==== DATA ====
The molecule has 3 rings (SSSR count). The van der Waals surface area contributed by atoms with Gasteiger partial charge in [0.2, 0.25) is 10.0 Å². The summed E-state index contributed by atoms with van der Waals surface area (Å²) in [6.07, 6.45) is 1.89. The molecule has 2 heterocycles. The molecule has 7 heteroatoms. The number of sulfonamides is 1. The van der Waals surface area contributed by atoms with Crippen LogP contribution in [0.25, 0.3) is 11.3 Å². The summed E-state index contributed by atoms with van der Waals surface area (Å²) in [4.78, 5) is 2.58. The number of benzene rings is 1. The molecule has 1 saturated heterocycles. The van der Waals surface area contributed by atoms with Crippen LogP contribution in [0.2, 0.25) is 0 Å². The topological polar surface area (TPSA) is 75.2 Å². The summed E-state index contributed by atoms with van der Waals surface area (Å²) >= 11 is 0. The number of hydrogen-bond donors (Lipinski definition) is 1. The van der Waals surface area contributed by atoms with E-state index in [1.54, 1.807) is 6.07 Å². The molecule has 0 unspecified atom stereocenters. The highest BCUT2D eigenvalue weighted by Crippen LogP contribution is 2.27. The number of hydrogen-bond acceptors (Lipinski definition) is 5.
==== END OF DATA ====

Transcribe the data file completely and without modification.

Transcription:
The molecule has 3 rings (SSSR count). The van der Waals surface area contributed by atoms with Gasteiger partial charge in [0.2, 0.25) is 10.0 Å². The summed E-state index contributed by atoms with van der Waals surface area (Å²) in [6.07, 6.45) is 1.89. The molecule has 2 heterocycles. The molecule has 7 heteroatoms. The number of sulfonamides is 1. The van der Waals surface area contributed by atoms with Crippen LogP contribution in [0.25, 0.3) is 11.3 Å². The summed E-state index contributed by atoms with van der Waals surface area (Å²) in [4.78, 5) is 2.58. The number of benzene rings is 1. The molecule has 1 saturated heterocycles. The van der Waals surface area contributed by atoms with Crippen LogP contribution in [0.2, 0.25) is 0 Å². The topological polar surface area (TPSA) is 75.2 Å². The summed E-state index contributed by atoms with van der Waals surface area (Å²) >= 11 is 0. The number of hydrogen-bond donors (Lipinski definition) is 1. The van der Waals surface area contributed by atoms with E-state index in [1.54, 1.807) is 6.07 Å². The molecule has 0 unspecified atom stereocenters. The highest BCUT2D eigenvalue weighted by Crippen LogP contribution is 2.27. The number of hydrogen-bond acceptors (Lipinski definition) is 5.